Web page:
Results: A total of 507 participants were included (76.3% males and 23.7% females). All participants were between 20 and 40 with a mean age of 31.6 ± 6.06 SD. We found the prevalence of undiagnosed HBP to be 8.3% and males showed a significantly higher percentage (P < 0.001) when compared to females. HBG prevalence was only 0.6%. Regarding body mass index, the prevalence of overweight and obesity together was 66.3% and males showed significantly higher percentage in falling in this category (P < 0.001). Smoking prevalence was 37.9% with a significantly higher percentage among males (P < 0.001).

Conclusion: CVD risk factors are apparently quite common in young adults. Efforts must be made to increase the public awareness regarding these risk factors. CVDs are not exclusive to old people. Thus, the public should appreciate this fact in order to prevent these risk factors by establishing healthy life-styles.

Keywords: Cardiovascular; Risk factors; Prevalence; Undiagnosed

Introduction▴Top 

Cardiovascular diseases (CVDs) are the first leading cause of death worldwide [1]. Between 1990 and 2010, CVDs caused around 12.5 deaths globally. Moreover, the ratio of deaths caused by CVDs among all deaths increased from 1:5 in 1990 to 1:4 in 2010 [2]. These terrifying numbers should drag our attention to stop or at least slow the progression of CVDs in order to save more lives.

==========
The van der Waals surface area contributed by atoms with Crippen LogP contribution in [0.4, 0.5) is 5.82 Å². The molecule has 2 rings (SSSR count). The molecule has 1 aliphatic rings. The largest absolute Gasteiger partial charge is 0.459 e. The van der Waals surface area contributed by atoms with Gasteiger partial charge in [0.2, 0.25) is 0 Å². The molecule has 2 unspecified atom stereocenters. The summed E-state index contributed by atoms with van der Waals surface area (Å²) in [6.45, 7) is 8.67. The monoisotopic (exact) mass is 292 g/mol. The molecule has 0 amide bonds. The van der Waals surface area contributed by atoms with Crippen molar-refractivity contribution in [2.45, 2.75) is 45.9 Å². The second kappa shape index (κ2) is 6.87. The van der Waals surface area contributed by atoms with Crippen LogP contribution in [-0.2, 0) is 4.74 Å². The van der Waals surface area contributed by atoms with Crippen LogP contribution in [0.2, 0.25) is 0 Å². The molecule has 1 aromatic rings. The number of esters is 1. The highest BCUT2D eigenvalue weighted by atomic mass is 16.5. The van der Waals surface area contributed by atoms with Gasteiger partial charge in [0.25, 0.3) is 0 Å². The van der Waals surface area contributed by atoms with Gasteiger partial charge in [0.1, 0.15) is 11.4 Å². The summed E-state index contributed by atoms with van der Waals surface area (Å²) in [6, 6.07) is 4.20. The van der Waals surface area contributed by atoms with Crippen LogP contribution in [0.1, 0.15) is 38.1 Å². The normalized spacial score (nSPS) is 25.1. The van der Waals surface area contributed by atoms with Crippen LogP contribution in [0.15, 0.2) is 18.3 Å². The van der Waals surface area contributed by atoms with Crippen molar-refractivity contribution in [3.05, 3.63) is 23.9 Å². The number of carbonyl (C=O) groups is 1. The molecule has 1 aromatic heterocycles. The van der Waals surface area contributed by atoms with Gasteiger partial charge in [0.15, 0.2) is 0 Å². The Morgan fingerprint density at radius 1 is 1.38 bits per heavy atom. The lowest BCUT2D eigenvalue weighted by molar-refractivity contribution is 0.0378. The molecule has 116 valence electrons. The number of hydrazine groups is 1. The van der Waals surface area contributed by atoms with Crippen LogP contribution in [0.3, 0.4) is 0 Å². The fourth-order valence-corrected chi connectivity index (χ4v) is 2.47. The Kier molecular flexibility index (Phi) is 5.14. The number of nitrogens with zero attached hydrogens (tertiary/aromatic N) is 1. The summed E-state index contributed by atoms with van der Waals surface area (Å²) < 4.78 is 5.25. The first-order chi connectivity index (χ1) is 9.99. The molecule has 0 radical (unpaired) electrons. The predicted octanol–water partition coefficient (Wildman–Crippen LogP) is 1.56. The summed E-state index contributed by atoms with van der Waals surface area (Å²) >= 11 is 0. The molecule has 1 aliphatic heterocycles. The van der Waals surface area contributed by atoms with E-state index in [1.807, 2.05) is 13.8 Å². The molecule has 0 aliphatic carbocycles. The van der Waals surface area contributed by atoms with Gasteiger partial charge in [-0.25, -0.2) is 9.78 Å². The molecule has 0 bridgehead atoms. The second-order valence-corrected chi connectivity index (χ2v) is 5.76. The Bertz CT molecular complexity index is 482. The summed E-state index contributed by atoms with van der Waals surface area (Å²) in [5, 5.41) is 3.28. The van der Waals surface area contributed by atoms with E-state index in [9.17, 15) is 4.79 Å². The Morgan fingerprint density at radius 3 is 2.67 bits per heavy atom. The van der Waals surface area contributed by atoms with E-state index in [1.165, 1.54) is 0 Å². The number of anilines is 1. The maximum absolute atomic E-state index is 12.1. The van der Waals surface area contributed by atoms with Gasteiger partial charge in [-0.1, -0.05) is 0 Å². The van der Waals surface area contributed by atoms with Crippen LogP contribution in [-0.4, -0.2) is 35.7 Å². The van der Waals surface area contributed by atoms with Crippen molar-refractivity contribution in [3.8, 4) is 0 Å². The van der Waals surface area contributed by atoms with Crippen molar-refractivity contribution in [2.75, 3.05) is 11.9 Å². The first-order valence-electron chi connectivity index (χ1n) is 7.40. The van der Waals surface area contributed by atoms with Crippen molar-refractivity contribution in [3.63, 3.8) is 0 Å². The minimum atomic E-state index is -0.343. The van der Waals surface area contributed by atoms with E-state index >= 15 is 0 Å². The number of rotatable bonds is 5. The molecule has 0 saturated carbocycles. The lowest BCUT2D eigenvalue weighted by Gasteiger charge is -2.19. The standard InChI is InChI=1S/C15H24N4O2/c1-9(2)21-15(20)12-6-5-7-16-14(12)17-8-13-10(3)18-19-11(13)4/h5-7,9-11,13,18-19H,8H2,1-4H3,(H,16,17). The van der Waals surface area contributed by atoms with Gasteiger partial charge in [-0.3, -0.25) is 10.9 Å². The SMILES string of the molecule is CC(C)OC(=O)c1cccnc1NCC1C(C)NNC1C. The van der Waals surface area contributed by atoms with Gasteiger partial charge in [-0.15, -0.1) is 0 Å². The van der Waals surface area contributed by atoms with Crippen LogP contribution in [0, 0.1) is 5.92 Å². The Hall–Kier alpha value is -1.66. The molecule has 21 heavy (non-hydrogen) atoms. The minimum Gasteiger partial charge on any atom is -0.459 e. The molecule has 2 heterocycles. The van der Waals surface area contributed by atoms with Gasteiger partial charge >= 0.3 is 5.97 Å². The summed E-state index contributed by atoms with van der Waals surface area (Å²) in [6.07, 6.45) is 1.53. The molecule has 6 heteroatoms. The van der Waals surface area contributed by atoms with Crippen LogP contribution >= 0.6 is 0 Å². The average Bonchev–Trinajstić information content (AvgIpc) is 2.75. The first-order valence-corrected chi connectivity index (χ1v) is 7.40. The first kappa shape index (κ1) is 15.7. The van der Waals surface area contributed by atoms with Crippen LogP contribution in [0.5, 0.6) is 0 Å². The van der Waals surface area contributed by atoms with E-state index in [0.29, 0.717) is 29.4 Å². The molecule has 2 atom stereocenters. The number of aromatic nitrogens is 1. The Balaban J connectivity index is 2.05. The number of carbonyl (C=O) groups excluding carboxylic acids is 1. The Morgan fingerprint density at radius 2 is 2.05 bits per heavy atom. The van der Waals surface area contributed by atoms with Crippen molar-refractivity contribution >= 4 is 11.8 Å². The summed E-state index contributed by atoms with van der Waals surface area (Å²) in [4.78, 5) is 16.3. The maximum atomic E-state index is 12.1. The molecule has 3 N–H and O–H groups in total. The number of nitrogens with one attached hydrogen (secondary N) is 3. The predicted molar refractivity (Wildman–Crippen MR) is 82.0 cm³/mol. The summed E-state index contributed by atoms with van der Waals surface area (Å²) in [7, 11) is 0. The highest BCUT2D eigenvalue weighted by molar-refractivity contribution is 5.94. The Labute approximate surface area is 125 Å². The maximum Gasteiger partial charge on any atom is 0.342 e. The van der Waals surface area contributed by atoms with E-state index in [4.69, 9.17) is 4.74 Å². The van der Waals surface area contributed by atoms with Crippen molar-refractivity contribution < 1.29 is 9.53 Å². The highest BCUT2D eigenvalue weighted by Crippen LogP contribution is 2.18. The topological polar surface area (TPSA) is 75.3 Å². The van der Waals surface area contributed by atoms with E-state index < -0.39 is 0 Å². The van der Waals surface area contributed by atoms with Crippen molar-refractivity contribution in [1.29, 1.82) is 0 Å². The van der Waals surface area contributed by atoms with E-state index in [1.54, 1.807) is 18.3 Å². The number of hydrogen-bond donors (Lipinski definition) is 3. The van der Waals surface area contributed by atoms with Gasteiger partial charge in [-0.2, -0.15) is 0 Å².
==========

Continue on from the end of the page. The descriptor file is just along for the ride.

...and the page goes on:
Most CVD victims are suffering from deteriorating body functions and incompatibility with life. Consequently, victims might have life-threatening situations that may enforce their families to face grief. Fortunately, most of the CVDs are highly related to controllable risk factors, such as hypertension (HTN), diabetes mellitus (DM), and dyslipidemia, or preventable risk factors like smoking, obesity, and physical inactivity [3]. However, people need to be completely aware of these risk factors and their harmful effects in order to start a healthy life-style.